I definitely feel, and I think others feel too, “Oh, something is wrong with me. I have this problem. “And I find it really comforting how looking at ancient texts and stories can reflect our challenges as part of the human journey.
“Girls in Trouble” is more about personal stories about family, beliefs, power and gender. With these songs, I have always sought how to relate to them in a personal way in my own life or in the lives of those around me.
In a way, it’s similar (with “A Kaddish for Bernie Madoff”). When I had this residence and in some way witnessed the financial collapse and then the news from Madoff, I was very ashamed that this person of my tribe did this terrible thing. I had the same impulse to look for ways to contextualize it and find a way that is not just a crude, modern story of everything that is terrible, and instead look at it from a really long view of what it is does about showing human nature and how we can overlook the rationality to buy into a dream of a better world?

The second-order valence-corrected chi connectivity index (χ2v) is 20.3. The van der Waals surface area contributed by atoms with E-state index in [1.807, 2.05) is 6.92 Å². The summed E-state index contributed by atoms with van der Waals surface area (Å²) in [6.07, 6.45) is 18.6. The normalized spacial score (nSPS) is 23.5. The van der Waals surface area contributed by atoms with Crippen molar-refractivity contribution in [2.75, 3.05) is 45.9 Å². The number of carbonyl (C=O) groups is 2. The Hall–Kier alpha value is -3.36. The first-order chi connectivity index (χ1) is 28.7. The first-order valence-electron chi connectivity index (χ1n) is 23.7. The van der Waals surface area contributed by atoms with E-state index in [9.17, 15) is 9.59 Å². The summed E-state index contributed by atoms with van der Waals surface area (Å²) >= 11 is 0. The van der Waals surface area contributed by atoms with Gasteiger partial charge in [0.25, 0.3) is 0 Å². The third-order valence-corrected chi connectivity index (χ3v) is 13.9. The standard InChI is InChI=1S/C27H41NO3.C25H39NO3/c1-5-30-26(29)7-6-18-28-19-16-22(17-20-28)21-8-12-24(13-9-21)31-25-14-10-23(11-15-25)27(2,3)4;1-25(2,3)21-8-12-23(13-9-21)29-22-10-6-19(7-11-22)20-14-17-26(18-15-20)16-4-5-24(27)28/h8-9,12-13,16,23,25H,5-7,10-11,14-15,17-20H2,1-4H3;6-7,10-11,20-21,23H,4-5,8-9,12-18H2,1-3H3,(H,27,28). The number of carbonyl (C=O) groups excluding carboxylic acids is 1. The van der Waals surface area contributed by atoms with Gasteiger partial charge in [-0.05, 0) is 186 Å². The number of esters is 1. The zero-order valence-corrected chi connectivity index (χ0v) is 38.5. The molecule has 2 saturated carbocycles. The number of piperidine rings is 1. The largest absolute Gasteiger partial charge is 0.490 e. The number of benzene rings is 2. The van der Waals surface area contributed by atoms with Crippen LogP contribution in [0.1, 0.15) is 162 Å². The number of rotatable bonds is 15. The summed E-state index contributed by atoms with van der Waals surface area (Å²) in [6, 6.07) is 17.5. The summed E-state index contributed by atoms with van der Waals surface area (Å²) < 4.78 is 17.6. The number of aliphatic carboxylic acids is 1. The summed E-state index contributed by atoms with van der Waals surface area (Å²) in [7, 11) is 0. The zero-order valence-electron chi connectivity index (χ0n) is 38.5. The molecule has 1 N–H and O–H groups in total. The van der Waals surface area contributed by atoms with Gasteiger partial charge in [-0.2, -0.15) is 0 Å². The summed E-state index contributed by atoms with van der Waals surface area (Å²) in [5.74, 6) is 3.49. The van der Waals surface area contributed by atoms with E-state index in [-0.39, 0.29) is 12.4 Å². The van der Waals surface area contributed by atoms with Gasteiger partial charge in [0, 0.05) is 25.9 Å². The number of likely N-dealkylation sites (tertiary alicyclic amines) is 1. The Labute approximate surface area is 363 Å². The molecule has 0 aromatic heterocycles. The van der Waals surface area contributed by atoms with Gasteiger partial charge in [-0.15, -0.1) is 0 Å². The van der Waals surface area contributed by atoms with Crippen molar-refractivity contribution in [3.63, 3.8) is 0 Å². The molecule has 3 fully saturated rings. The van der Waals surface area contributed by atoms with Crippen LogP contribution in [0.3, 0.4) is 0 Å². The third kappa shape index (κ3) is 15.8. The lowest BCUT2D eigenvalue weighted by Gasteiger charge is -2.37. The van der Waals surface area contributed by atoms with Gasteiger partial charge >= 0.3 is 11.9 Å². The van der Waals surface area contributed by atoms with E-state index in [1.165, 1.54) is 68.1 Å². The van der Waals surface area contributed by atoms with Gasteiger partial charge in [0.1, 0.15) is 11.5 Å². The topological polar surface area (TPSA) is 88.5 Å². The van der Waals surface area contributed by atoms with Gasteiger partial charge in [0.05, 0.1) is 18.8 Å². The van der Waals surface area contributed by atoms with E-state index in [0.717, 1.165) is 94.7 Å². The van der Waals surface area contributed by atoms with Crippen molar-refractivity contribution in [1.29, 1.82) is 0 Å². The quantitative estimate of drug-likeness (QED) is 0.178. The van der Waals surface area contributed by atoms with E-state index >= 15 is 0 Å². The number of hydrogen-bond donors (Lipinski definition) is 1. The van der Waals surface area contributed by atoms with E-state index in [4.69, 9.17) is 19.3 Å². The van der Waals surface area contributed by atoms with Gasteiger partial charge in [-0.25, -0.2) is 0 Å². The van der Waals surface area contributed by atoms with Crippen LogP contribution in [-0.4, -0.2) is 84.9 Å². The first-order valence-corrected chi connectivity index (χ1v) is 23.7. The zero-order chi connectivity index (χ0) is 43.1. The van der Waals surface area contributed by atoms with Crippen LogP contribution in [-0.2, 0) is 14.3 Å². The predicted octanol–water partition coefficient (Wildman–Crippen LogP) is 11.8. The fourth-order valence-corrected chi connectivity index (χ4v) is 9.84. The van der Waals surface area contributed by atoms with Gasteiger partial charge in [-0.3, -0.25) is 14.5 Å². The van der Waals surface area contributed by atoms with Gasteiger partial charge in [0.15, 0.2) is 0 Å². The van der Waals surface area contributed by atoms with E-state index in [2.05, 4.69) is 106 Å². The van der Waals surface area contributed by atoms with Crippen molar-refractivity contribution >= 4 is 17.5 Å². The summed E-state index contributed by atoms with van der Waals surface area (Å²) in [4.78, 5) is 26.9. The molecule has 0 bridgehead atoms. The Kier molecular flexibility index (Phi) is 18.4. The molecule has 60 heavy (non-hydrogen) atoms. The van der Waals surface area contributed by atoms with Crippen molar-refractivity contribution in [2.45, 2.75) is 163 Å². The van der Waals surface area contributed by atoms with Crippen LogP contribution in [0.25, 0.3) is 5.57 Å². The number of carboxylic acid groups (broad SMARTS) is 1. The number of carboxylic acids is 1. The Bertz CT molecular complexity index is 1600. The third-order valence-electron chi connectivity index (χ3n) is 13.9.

What pulled you into Madoff’s story and the stories of his victims?
There are a couple of things that really got me and made me feel like this is like Greek material on a tragedy level.
One of them was the fact that Madoff never made a single trade. Throughout these decades people have been saying, “Well, he’s got mathematically impossible returns, but he must have cracked the code and somehow found a magical algorithm that would allow him to beat the market.” For me it is a messianic impulse – that we can overcome the ups and downs of life on earth. There’s a way, and this guy did it. That really spoke to me on a much deeper level.
The other thing that really attracted me was to learn that his returns weren’t that high, they were just super consistent because I think there was a guess that it was just out of greed that people had invested in him. I was really blown away that it only offered the market average. It just didn’t go up and down like the market. What it promised was just persistence, and I found it kind of poetic, fascinating, and also very compassionate. It was a fact that helped me have so much compassion for the victims.